Why not both?

“Wolde ye bothe eate your cake, and haue your cake?”

~ John Heywood, 1546, in his book, A dialogue conteinyng the nomber in effect of all the prouerbes in the english tongue

“You can’t have your cake and eat it, too.” I’ve actually never appreciated this old proverb. It’s not that I think it’s wrong, just that I think we apply it far too often.

The idea is that once you eat your cake, you won’t have it anymore. I do appreciate this problem, and it is a real problem, because when I buy a quarter pound of Humboldt Fog or a block of real Parmigiano-Reggiano, once I finish eating it, it IS gone, and that sort of hurts deep down in my heart. I’ve tried, but even taking elegantly staged pictures before each cheese-eating ritual doesn’t take the sting all the way away. The memory’s not quite the same once it’s gone.

So yes, once you eat your cake, you don’t have it anymore.

I get that. It’s a quick, over-simplified reminder that “you can’t have it both ways.” That when two options are mutually exclusive, you’ve got to pick one.

But I don’t like that saying!

It seems fair to say “You can’t have your cake and eat it too” to your two-year-old who genuinely CAN’T EVEN because you put her shoes on, and then oh also CAN’T EVEN MORE when you take them back off, because she wants them on AND she wants them off, and yes, those two options are mutually exclusive.

But where do you find yourself applying this concept in your own life? Or when you hear others say it–“you can’t have it both ways”–what is the context?

I bet that you’re pushed to pick between a lot of things that aren’t actually mutually exclusive. They even named a logical fallacy after this: “False dichotomy.”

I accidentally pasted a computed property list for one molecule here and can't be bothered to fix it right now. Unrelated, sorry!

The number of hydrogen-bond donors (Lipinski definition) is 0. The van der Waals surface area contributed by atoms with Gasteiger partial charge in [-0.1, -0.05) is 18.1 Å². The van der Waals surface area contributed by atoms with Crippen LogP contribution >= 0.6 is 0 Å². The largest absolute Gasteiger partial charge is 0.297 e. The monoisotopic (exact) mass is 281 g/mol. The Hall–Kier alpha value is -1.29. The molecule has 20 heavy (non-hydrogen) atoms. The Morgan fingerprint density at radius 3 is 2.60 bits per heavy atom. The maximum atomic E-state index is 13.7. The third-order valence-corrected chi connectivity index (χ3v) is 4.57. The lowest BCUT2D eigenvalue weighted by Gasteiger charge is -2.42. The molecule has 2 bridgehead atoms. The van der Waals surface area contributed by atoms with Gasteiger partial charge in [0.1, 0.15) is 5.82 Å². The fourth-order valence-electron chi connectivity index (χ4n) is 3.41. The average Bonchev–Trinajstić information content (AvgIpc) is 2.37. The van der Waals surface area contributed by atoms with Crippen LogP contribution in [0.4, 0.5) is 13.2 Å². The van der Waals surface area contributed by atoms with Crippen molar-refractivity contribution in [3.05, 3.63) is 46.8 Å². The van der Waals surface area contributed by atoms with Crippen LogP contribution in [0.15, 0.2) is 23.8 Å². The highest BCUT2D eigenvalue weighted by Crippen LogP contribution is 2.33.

Here are some examples of false dichotomies, or “false dilemmas,” that we impose on each other and on ourselves:

You can’t love someone and be angry with them.

You can’t take care of both me and yourself.

You can’t make a lot of money and have good work-life balance.

You can’t be a strong leader and be gentle with your team.

You can’t stand for peace and march in protests that sometimes turn violent.

You can’t maximize profits and take good care of your people.

You can’t love and accept your family for who they are and establish strict boundaries.

You can’t be a healthy, happy person and eat lots of yummy food.

You can’t care about poverty and spend weekends on your luxurious boat.

You can’t be a quiet, introverted loner and expect people to respect and listen to you.

You can’t commit crimes and possess a right to dignity and life.

You can’t be happy and sad.

 

There are even some true dichotomies that, though technically true, might have some really healthy workarounds:

You can’t be married and single. (Yes. But maybe the parts about being single that your soul craves–the freedom of time, the occasional aloneness, the pursuing of your own favorite things, the feeling of independence–maybe you can allow each other the space and the times to live like you’re married and single.)

You can’t have kids and not have kids. (Yes. But maybe you still find healthy ways for mom and dad to go adventure all by themselves. Or maybe there’s a complicated-but-manageable way you can build a regular just-you-and-me date night into your schedule.)

You can’t, technically, be both a full-fledged extrovert and a full-fledged introvert. (True, but the two types have their natural strengths and advantages, and maybe you can incorporate helpful aspects from both styles into your day-to-day life.)

How often do we just accept parts of our lives as all-encompassingly-defining, when if we looked a little deeper we could find workarounds, so that we could have our cake and eat it, too?